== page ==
Summary: Representations of Dynamic Type Information (David Gudeman)
Fri, 30 Apr 1993 02:31:35 GMT

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Representations of Dynamic Type Information (1993-04-23)
Summary: Representations of Dynamic Type Information (1993-04-30)
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Newsgroups: comp.compilers
From: (David Gudeman)
Keywords: types, summary
Organization: U of Arizona CS Dept, Tucson
References: 93-04-095
Date: Fri, 30 Apr 1993 02:31:35 GMT

Well, thanks for all of the responses. I got several new ideas, and got
reminded of several things I had forgotten to include. It would be a
little impractical for me to "summarize" the entire report here, since it
is 26 pages long. However, there is a fairly complete draft available (at
26 pages it ought to be fairly complete :-), and if anyone is interested
in reading it, it is available in compressed postscript by anonymous ftp
from in the file "/usr/ftp/janus/jc/". If anyone
has trouble getting this or needs an uncompressed file, or wants the latex
source, let me know. I haven't had time to discuss all of the ideas I got
from the net, so I've included draft notes in the text to give a hint
about these (and I've tried to credit the people who wrote me). A few of
the draft notes are essentially the remainders of my outline. Since I
have to go on to other work, the report is probably going to remain in
this unfinished state for a while.

For those who are curious, but not curious enough to read a 26-page
report, here is a rough outline of the methods (this does not include all
of the tricks and special cases)

tagged-words (type information is in the machine word)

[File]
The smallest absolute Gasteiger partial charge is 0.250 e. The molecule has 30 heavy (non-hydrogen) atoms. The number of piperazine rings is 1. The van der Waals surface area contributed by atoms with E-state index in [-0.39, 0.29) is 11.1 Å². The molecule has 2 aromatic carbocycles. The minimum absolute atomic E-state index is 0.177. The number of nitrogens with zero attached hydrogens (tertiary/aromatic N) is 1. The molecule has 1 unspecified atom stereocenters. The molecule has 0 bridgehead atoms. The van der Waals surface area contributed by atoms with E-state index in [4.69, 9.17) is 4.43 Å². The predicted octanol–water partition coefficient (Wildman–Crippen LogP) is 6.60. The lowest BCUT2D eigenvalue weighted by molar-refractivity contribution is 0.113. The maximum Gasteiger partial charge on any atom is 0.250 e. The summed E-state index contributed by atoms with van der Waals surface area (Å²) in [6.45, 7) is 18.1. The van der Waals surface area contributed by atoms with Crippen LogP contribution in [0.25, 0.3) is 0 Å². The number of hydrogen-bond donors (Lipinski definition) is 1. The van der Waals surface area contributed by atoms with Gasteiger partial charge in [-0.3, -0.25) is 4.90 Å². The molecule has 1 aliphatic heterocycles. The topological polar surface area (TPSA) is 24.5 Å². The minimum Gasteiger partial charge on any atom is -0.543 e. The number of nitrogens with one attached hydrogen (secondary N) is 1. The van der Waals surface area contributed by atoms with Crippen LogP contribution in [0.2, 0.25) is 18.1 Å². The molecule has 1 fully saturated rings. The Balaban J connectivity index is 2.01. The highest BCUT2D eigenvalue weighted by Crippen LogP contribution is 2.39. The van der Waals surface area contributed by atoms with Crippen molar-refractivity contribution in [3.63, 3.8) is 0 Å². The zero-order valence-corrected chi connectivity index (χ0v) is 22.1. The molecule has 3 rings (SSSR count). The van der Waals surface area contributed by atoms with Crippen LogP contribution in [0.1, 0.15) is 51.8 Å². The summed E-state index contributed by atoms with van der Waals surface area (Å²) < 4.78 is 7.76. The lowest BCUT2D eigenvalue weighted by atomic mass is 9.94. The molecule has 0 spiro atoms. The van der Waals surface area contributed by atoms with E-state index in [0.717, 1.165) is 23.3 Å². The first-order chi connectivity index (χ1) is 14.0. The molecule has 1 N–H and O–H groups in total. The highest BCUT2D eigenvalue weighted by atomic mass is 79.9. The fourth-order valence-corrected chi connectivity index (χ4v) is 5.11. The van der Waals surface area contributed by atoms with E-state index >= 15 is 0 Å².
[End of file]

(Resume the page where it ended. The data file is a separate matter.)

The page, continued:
tag fields (word is broken up into tag and data fields)
        tag field in high end (most-significant bits) of word
              use tag of all zeros for one type to avoid tagging cost
              negative ints get a tag of all ones, non-negative ints
                                                                    get a tag of all zeros
              use sign bit for one type
                  use sign-bit = 0 for one type and optimize another type by
                                                                    giving it the tag of all ones in the
                                                                    high end and tagging by negation.
        tag field in low end of word
            use n-bit tags to represent pointers data aligned on n-byte boundaries
                                                                    this allows tagging without shifting
                use a tag of all zeros to avoid tagging and untagging
            use tags that contain only one non-zero bit to make testing faster
            use all zeros to optimize integer arithmetic
            optimize integer arithmetic by adding/subtracting tag
                                                                    after subtraction/addition
        tag field in both ends of word
              various combinations of tricks from the other two options